Tough to make a case against police in shootings

By The Associated Press | From Page: A1, 9 Comments

 
Protesters return to riot-scarred Ferguson streets

By The Associated Press | From Page: A1, 8 Comments

Los Angeles freeway sign unveiled with typo

By The Associated Press | From Page: A2

 
Heirloom ring flushed; sewer workers retrieve it

By The Associated Press | From Page: A2

Ohio family recovers missing Sasquatch statue

By The Associated Press | From Page: A2

 
Auction fetches $28K for 1st batch of new bourbon

By The Associated Press | From Page: A2

In Seattle, tofu turkeys get Thanksgiving pardons

By The Associated Press | From Page: A2, 1 Comment

 
Agreement: LA jails to improve wheelchair access

By The Associated Press | From Page: A5

Window washer fights for life after 11-story fall

By The Associated Press | From Page: A5

 
Cosby philanthropy shadowed by sexual allegations

By The Associated Press | From Page: A6

Oakland police arrest more than 40 protesters

By The Associated Press | From Page: A6, 2 Comments

 
Lawmakers target Golden Gate Bridge sidewalk fee

By The Associated Press | From Page: A6, 2 Comments

Arkansas, Mississippi gay marriage bans overturned

By The Associated Press | From Page: A10, 1 Comment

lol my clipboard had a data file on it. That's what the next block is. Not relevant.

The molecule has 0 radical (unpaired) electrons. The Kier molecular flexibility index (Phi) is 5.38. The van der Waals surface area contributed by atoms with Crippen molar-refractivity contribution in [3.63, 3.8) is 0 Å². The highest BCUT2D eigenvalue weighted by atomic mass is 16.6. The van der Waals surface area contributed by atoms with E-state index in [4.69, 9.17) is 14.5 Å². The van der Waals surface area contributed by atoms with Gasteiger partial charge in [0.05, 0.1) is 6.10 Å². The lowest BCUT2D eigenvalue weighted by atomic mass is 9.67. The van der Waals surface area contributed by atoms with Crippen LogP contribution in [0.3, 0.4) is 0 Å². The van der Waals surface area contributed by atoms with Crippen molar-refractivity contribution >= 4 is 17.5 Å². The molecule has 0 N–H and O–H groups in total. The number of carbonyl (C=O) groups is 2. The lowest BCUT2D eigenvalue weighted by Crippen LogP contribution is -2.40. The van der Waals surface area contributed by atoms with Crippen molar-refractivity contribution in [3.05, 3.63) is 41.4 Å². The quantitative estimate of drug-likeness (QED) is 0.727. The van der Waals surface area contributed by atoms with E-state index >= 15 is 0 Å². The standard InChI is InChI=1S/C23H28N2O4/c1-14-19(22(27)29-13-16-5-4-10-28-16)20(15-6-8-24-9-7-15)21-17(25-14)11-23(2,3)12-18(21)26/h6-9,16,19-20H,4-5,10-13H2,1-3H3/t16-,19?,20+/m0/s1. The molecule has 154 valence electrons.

Calorie count to appear with many prepared foods

By The Associated Press | From Page: A10

Activists: Syrian strikes kill 60 in IS-held city

By The Associated Press | From Page: A11

 
AP sources: Top candidate for defense job bows out

By The Associated Press | From Page: A11, 2 Comments

WWII Museum opening new pavilion in New Orleans

By The Associated Press | From Page: A11

 
Police: Students ran high school prostitution ring

By The Associated Press | From Page: A11, 1 Comment

Wet basements in Buffalo as flooding fears ease

By The Associated Press | From Page: A11

 
Soldiers to spend Thanksgiving in Ebola isolation

By The Associated Press | From Page: A11

2 teen female bombers kill more than 40 in Nigeria

By The Associated Press | From Page: A11

 
8 shoes of Holocaust victims stolen in Poland

By The Associated Press | From Page: A11

Official: Afghan president orders military review

By The Associated Press | From Page: A12

 
.

Living

Community Calendar: Nov. 26, 2014

By Susan Hiland | From Page: A2

 
Today in History: Nov. 26, 2014

By The Associated Press | From Page: A2

Community Calendar: Nov. 25, 2014

By Susan Hiland | From Page: A2

 
Horoscope for Nov. 26, 2014

By Holiday Mathis | From Page: B5

The man I’m seeing makes no effort to get to know my kids

By Kathy Mitchell and Marcy Sugar | From Page: B5

 
A do-ahead cornmeal biscuit to sop up your gravy

By The Associated Press | From Page: B6

 
Fresh take on an herb-roasted Thanksgiving turkey

By The Associated Press | From Page: B6

Turn turkey leftovers into a healthy dinner salad

By The Associated Press | From Page: B6

 
.

Entertainment

TVGrid

By Daily Republic Syndicated Content | From Page: A7

 
‘Birdman’ leads Spirit Awards nominations